Article by: Anna Barrett
MONTGOMERY, Ala. — Gov. Kay Ivey today signed legislation aiming to crack down on distracted driving. It goes into effect immediately.
The effort to ban holding a phone or other device while driving was introduced in the House for several years without success. This year, longtime lawmaker Sen. Jabo Waggoner joined the fight with an emotional plea to his colleagues and got Senate Bill 301 through his chamber and then the House.
The final version wasn’t everything he and supporters wanted, but it’s a start, he told Alabama Daily News.
“We have something on the books to start with, but I’ll strengthen it in the future,” Waggoner told ADN.
Waggoner and supporters got the bill from introduction to final passage in about a month, but an amendment in the House made holding a communications device a secondary offense, rather than a primary offense. That means drivers can’t be pulled over or cited for the device alone. They have to be driving in a distracted manner.
Waggoner said he did not love the amendment, but knew it was a compromise to get the bill passed.
Hands-free devices, like earpieces or other voice-activated devices, would still be permitted under the bill, if signed into law. Violators of the law can be fined starting at $50 for the first offense and receive points on their driver’s licenses. The bill has a one-year grace period from the day it is signed where violators will receive a written warning.
During State House meetings, Waggoner said the issue was personal for him. His son, Scott Waggoner, was killed in a car wreck in 1979. The senator said he’s been asked for several years to carry a distracted driving bill, but declined until this session.
Rep. Randy Wood, R-Annistion, and AAA asked him to sponsor the bill this session.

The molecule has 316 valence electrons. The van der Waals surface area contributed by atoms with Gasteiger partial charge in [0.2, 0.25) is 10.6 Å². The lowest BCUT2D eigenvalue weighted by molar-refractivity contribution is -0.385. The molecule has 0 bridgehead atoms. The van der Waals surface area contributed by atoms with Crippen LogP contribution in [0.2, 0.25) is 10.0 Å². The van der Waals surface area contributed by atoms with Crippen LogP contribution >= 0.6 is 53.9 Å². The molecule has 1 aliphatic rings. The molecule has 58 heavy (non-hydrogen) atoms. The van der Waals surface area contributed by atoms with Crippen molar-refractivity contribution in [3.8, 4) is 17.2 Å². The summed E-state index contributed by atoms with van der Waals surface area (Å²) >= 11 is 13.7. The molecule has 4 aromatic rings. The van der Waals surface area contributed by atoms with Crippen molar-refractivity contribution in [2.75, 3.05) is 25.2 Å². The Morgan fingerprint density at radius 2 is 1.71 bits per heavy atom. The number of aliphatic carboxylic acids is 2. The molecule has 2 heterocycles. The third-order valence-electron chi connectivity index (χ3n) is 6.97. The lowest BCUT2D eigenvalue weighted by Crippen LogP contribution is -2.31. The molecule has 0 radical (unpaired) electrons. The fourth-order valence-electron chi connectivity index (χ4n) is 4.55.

“I am very happy it passed after many years,” Waggoner told Alabama Daily News. Waggoner’s concerns were echoed by AAA in an interview Friday morning.
“There’s just something different about driving around with a phone in your hand compared to driving around and talking on your hands free device,” AAA public relations manager Clay Ingram told ADN. “It’s just a big difference in the level of safety because if you’re holding a phone in your hand, you have at least one hand off of the steering wheel.”
Ingram said AAA would work with Waggoner in the future to strengthen the bill, their main goal being the same as the senator’s.
Wood had an identical bill that was carried over earlier in the session. He said the only difference between the bills was resolved by a House amendment that the Senate concurred with on Tuesday.
Ingram said Wood’s version of the bill is stronger and that AAA was in support of it and worked with Wood.
Wood said he is glad that Waggoner’s bill got passed and that the goal is to save lives.
“What this bill actually does, it’s gonna save lives,” he said. “If you can make the difference to save one life, just one, it’s worth all the years I’ve been in the legislature.”
To view the full article, visit ALDailyNews.com.